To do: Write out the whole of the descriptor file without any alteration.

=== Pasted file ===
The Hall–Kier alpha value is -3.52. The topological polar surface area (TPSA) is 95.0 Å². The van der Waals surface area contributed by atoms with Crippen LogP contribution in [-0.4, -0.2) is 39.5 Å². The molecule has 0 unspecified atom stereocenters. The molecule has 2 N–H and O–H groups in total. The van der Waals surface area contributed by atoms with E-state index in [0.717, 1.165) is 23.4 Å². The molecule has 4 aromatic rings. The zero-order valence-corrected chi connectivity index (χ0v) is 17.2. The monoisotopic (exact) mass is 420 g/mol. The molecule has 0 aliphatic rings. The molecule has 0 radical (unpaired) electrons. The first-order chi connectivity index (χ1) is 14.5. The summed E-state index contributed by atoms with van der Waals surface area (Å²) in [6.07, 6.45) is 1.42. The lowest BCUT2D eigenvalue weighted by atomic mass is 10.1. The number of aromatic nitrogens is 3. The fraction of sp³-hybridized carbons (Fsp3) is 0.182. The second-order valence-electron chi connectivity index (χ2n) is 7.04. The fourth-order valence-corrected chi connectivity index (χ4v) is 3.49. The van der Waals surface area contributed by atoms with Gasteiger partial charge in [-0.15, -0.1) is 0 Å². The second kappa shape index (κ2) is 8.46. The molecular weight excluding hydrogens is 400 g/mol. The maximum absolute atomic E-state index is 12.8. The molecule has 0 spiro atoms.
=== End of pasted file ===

The Hall–Kier alpha value is -3.52. The topological polar surface area (TPSA) is 95.0 Å². The van der Waals surface area contributed by atoms with Crippen LogP contribution in [-0.4, -0.2) is 39.5 Å². The molecule has 0 unspecified atom stereocenters. The molecule has 2 N–H and O–H groups in total. The van der Waals surface area contributed by atoms with E-state index in [0.717, 1.165) is 23.4 Å². The molecule has 4 aromatic rings. The zero-order valence-corrected chi connectivity index (χ0v) is 17.2. The monoisotopic (exact) mass is 420 g/mol. The molecule has 0 aliphatic rings. The molecule has 0 radical (unpaired) electrons. The first-order chi connectivity index (χ1) is 14.5. The summed E-state index contributed by atoms with van der Waals surface area (Å²) in [6.07, 6.45) is 1.42. The lowest BCUT2D eigenvalue weighted by atomic mass is 10.1. The number of aromatic nitrogens is 3. The fraction of sp³-hybridized carbons (Fsp3) is 0.182. The second-order valence-electron chi connectivity index (χ2n) is 7.04. The fourth-order valence-corrected chi connectivity index (χ4v) is 3.49. The van der Waals surface area contributed by atoms with Gasteiger partial charge in [-0.15, -0.1) is 0 Å². The second kappa shape index (κ2) is 8.46. The molecular weight excluding hydrogens is 400 g/mol. The maximum absolute atomic E-state index is 12.8. The molecule has 0 spiro atoms.